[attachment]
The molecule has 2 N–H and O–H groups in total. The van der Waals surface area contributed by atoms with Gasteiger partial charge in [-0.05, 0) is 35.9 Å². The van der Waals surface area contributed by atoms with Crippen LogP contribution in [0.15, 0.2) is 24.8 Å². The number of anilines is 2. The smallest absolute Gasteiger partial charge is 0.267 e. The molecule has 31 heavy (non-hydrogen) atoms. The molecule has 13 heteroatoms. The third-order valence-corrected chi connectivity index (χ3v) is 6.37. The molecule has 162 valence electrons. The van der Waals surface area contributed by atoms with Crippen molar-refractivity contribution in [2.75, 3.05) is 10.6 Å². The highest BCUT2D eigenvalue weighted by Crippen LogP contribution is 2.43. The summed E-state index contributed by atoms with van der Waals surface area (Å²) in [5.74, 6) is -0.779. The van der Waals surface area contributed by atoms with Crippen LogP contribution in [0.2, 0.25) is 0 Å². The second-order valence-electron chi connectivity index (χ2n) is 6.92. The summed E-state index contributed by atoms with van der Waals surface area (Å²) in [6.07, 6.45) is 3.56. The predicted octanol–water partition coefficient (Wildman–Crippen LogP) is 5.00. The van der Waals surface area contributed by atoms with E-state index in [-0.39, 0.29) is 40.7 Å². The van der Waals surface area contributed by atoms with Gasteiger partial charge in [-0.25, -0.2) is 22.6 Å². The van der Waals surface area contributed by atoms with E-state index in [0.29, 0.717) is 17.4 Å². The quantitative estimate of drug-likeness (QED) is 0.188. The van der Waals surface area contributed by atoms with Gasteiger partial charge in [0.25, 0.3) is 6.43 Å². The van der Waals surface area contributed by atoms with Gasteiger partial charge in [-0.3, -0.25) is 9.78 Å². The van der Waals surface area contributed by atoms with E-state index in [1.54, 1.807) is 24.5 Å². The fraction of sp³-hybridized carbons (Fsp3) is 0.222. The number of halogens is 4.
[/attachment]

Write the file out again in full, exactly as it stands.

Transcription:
The molecule has 2 N–H and O–H groups in total. The van der Waals surface area contributed by atoms with Gasteiger partial charge in [-0.05, 0) is 35.9 Å². The van der Waals surface area contributed by atoms with Crippen LogP contribution in [0.15, 0.2) is 24.8 Å². The number of anilines is 2. The smallest absolute Gasteiger partial charge is 0.267 e. The molecule has 31 heavy (non-hydrogen) atoms. The molecule has 13 heteroatoms. The third-order valence-corrected chi connectivity index (χ3v) is 6.37. The molecule has 162 valence electrons. The van der Waals surface area contributed by atoms with Crippen molar-refractivity contribution in [2.75, 3.05) is 10.6 Å². The highest BCUT2D eigenvalue weighted by Crippen LogP contribution is 2.43. The summed E-state index contributed by atoms with van der Waals surface area (Å²) in [5.74, 6) is -0.779. The van der Waals surface area contributed by atoms with Crippen LogP contribution in [0.2, 0.25) is 0 Å². The second-order valence-electron chi connectivity index (χ2n) is 6.92. The summed E-state index contributed by atoms with van der Waals surface area (Å²) in [6.07, 6.45) is 3.56. The predicted octanol–water partition coefficient (Wildman–Crippen LogP) is 5.00. The van der Waals surface area contributed by atoms with E-state index in [-0.39, 0.29) is 40.7 Å². The van der Waals surface area contributed by atoms with Gasteiger partial charge in [-0.25, -0.2) is 22.6 Å². The van der Waals surface area contributed by atoms with E-state index in [0.29, 0.717) is 17.4 Å². The quantitative estimate of drug-likeness (QED) is 0.188. The van der Waals surface area contributed by atoms with Gasteiger partial charge in [0.25, 0.3) is 6.43 Å². The van der Waals surface area contributed by atoms with Gasteiger partial charge in [-0.3, -0.25) is 9.78 Å². The van der Waals surface area contributed by atoms with E-state index in [1.54, 1.807) is 24.5 Å². The fraction of sp³-hybridized carbons (Fsp3) is 0.222. The number of halogens is 4.